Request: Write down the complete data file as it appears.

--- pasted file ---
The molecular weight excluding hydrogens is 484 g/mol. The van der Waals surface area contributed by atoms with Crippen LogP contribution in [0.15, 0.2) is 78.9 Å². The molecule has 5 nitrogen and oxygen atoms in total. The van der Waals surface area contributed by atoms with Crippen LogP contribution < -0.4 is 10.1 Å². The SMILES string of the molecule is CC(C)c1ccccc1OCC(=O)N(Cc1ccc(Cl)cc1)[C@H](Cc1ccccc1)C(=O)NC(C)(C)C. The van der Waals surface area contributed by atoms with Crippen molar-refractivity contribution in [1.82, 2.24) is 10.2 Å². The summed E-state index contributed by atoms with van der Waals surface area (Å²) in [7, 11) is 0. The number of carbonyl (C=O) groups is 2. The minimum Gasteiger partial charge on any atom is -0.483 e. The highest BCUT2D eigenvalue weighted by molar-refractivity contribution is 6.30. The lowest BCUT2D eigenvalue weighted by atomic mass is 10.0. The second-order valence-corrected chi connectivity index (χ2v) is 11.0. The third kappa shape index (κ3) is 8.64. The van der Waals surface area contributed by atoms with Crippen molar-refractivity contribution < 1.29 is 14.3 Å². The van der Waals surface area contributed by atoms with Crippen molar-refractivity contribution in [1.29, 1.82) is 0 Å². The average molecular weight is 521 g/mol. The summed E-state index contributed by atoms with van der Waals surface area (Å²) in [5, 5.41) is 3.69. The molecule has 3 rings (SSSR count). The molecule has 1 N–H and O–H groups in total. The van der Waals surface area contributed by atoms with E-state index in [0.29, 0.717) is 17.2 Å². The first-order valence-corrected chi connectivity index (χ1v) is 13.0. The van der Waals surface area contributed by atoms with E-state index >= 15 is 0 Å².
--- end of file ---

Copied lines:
The molecular weight excluding hydrogens is 484 g/mol. The van der Waals surface area contributed by atoms with Crippen LogP contribution in [0.15, 0.2) is 78.9 Å². The molecule has 5 nitrogen and oxygen atoms in total. The van der Waals surface area contributed by atoms with Crippen LogP contribution < -0.4 is 10.1 Å². The SMILES string of the molecule is CC(C)c1ccccc1OCC(=O)N(Cc1ccc(Cl)cc1)[C@H](Cc1ccccc1)C(=O)NC(C)(C)C. The van der Waals surface area contributed by atoms with Crippen molar-refractivity contribution in [1.82, 2.24) is 10.2 Å². The summed E-state index contributed by atoms with van der Waals surface area (Å²) in [7, 11) is 0. The number of carbonyl (C=O) groups is 2. The minimum Gasteiger partial charge on any atom is -0.483 e. The highest BCUT2D eigenvalue weighted by molar-refractivity contribution is 6.30. The lowest BCUT2D eigenvalue weighted by atomic mass is 10.0. The second-order valence-corrected chi connectivity index (χ2v) is 11.0. The third kappa shape index (κ3) is 8.64. The van der Waals surface area contributed by atoms with Crippen molar-refractivity contribution < 1.29 is 14.3 Å². The van der Waals surface area contributed by atoms with Crippen molar-refractivity contribution in [1.29, 1.82) is 0 Å². The average molecular weight is 521 g/mol. The summed E-state index contributed by atoms with van der Waals surface area (Å²) in [5, 5.41) is 3.69. The molecule has 3 rings (SSSR count). The molecule has 1 N–H and O–H groups in total. The van der Waals surface area contributed by atoms with E-state index in [0.29, 0.717) is 17.2 Å². The first-order valence-corrected chi connectivity index (χ1v) is 13.0. The van der Waals surface area contributed by atoms with E-state index >= 15 is 0 Å².